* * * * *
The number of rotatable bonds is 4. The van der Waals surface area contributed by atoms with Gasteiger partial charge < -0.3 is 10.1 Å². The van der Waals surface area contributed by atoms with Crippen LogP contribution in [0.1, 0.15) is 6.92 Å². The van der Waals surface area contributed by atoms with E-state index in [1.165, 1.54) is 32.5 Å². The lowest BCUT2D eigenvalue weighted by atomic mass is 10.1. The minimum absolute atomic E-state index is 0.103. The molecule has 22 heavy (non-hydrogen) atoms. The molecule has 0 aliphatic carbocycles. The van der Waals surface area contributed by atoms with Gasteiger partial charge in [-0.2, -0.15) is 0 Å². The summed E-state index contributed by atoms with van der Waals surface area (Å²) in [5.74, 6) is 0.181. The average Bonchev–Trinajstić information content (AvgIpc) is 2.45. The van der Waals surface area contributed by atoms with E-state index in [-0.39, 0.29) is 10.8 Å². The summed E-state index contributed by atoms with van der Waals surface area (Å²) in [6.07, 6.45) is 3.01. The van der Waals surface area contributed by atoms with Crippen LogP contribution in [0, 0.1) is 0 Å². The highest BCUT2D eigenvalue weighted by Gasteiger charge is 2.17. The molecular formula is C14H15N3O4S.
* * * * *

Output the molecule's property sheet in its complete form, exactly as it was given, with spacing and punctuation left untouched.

The number of rotatable bonds is 4. The van der Waals surface area contributed by atoms with Gasteiger partial charge < -0.3 is 10.1 Å². The van der Waals surface area contributed by atoms with Crippen LogP contribution in [0.1, 0.15) is 6.92 Å². The van der Waals surface area contributed by atoms with E-state index in [1.165, 1.54) is 32.5 Å². The lowest BCUT2D eigenvalue weighted by atomic mass is 10.1. The minimum absolute atomic E-state index is 0.103. The molecule has 22 heavy (non-hydrogen) atoms. The molecule has 0 aliphatic carbocycles. The van der Waals surface area contributed by atoms with Gasteiger partial charge in [-0.2, -0.15) is 0 Å². The summed E-state index contributed by atoms with van der Waals surface area (Å²) in [5.74, 6) is 0.181. The average Bonchev–Trinajstić information content (AvgIpc) is 2.45. The van der Waals surface area contributed by atoms with E-state index in [-0.39, 0.29) is 10.8 Å². The summed E-state index contributed by atoms with van der Waals surface area (Å²) in [6.07, 6.45) is 3.01. The van der Waals surface area contributed by atoms with Crippen LogP contribution in [0, 0.1) is 0 Å². The highest BCUT2D eigenvalue weighted by Gasteiger charge is 2.17. The molecular formula is C14H15N3O4S.